Sun, Jan 15, 2017 - Page 7 News List

What the urban-rural split means for the future of the US

Cities have long been the backbone of the Democratic Party, and rural regions the heartland of Republicanism, yet US president-elect Donald Trump’s election has exposed these divides like never before. Will US metropolises increasingly turn into city-states?

By David Uberti  /  The Guardian

Illustration: Louise Ting

Sitting in a downtown Cleveland, Ohio, coffee shop in early December, Julie Goulis is still in shock.

“Some of the soul-searching I’ve been doing after the election has been about how I can understand people outside of my bubble,” she tells me. “I was so ashamed Ohio went for Trump.”

Like many US cities, Cleveland is overwhelmingly progressive in its politics and traditionally elects Democrats at all levels of government, despite hosting last year’s Republican National Convention. But partisan divisions in the US increasingly correlate with geographic differences, leaving many cities like Cleveland as liberal bubbles distinct from the vast conservative US hinterland. The looming inauguration of US president-elect Donald Trump has left many city dwellers grappling with just how distant much of their country seems.

I meet Goulis in Tremont, a neighborhood overlooking the Cuyahoga River as it cuts through Cleveland’s revived downtown district. After an influx of European immigrants in the late 1800s, Tremont was a thriving and diverse working-class community for the first half of the 20th century before it gradually atrophied alongside the local steel business in a familiar post-industrial spiral.

Goulis, a freelance copywriter who grew up in a town about 64km west of Cleveland, moved here 12 years ago in search of a more walkable and diverse community.

“I reject the suburbs,” she says.

In the years since the housing market bottomed out, Tremont and other pockets of Cleveland have witnessed a tenuous revitalization thanks to newcomers seeking city lifestyles and new investment in 21st-century industry. Meanwhile, other neighborhoods, particularly communities of color, continue to suffer from the long-term effects of deindustrialization, disinvestment and systemic racism. The dichotomy is familiar in many US cities.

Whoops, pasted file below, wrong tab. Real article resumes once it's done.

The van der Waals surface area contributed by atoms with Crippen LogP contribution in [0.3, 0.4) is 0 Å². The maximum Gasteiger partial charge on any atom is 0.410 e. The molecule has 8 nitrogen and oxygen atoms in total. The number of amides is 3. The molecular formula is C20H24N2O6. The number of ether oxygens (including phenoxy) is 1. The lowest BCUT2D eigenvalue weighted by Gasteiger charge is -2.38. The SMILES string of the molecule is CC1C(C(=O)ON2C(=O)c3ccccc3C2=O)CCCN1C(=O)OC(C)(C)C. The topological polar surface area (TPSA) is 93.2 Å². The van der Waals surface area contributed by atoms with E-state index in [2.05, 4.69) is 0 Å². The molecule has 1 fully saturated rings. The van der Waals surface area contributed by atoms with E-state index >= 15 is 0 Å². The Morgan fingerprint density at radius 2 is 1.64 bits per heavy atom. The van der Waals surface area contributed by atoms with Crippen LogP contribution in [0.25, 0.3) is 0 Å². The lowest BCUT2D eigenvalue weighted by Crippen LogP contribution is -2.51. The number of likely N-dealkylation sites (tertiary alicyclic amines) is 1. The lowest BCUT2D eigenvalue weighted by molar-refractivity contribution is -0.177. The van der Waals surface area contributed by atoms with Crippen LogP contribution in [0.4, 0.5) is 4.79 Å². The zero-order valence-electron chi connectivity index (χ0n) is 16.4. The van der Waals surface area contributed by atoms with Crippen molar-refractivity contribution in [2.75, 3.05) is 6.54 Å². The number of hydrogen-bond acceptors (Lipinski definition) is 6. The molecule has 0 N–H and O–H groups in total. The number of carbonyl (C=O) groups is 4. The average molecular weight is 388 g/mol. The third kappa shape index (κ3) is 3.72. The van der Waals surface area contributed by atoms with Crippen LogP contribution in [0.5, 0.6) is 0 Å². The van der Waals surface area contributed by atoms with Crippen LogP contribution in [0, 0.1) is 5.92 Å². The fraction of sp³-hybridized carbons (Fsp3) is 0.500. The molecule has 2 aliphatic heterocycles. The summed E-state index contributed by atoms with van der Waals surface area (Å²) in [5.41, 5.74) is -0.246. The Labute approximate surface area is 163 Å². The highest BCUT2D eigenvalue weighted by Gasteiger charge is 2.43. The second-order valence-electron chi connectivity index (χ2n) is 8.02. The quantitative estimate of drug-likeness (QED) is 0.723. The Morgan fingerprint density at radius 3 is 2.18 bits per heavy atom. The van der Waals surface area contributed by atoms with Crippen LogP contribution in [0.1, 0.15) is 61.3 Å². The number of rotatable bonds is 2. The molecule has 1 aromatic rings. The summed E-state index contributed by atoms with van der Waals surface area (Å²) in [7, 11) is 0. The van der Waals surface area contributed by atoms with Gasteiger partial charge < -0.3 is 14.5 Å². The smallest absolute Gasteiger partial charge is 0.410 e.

Still, economically and racially diverse metropolitan areas stand as one in US politics. In Ohio, progressive urban centers like Cleveland and Columbus put up fierce opposition to Trump, who carried the state by running up huge margins in ex-urban and rural regions. The election only accentuated this divide in political culture, bringing a national spotlight to urban-rural tensions that have long simmered at the state level.

“I love Cleveland, but I’ve always considered it separate from Ohio,” Goulis says. “I just feel different than my friends far out in the suburbs and the rural areas. We just have different ideas about what makes a good life.”

Such conflicting perspectives stretch back to the foundation of US democracy. Urban areas — places of dense social diversity — have long been the backbone of the Democratic Party, coalescing around a stronger safety net, liberal social policies, climate science and more open immigration laws. Outer suburbs and rural regions, meanwhile, are a bastion for conservative Republicans, with largely white communities rallying around traditional values, lower taxes, fewer regulations and a more static notion of US culture.

But the trends driving these divisions have quickened in recent decades, particularly during an uneven economic recovery in which many small towns were devastated and a few megacities roared back.

These kinds of demographic and economic factors that deepen the political divergence largely mirror those in liberal cities and more conservative countrysides in Europe, as the UK’s Brexit vote demonstrated. In the US, the election of Trump has ushered these urban-rural divides onto the national stage like no other time in modern history.

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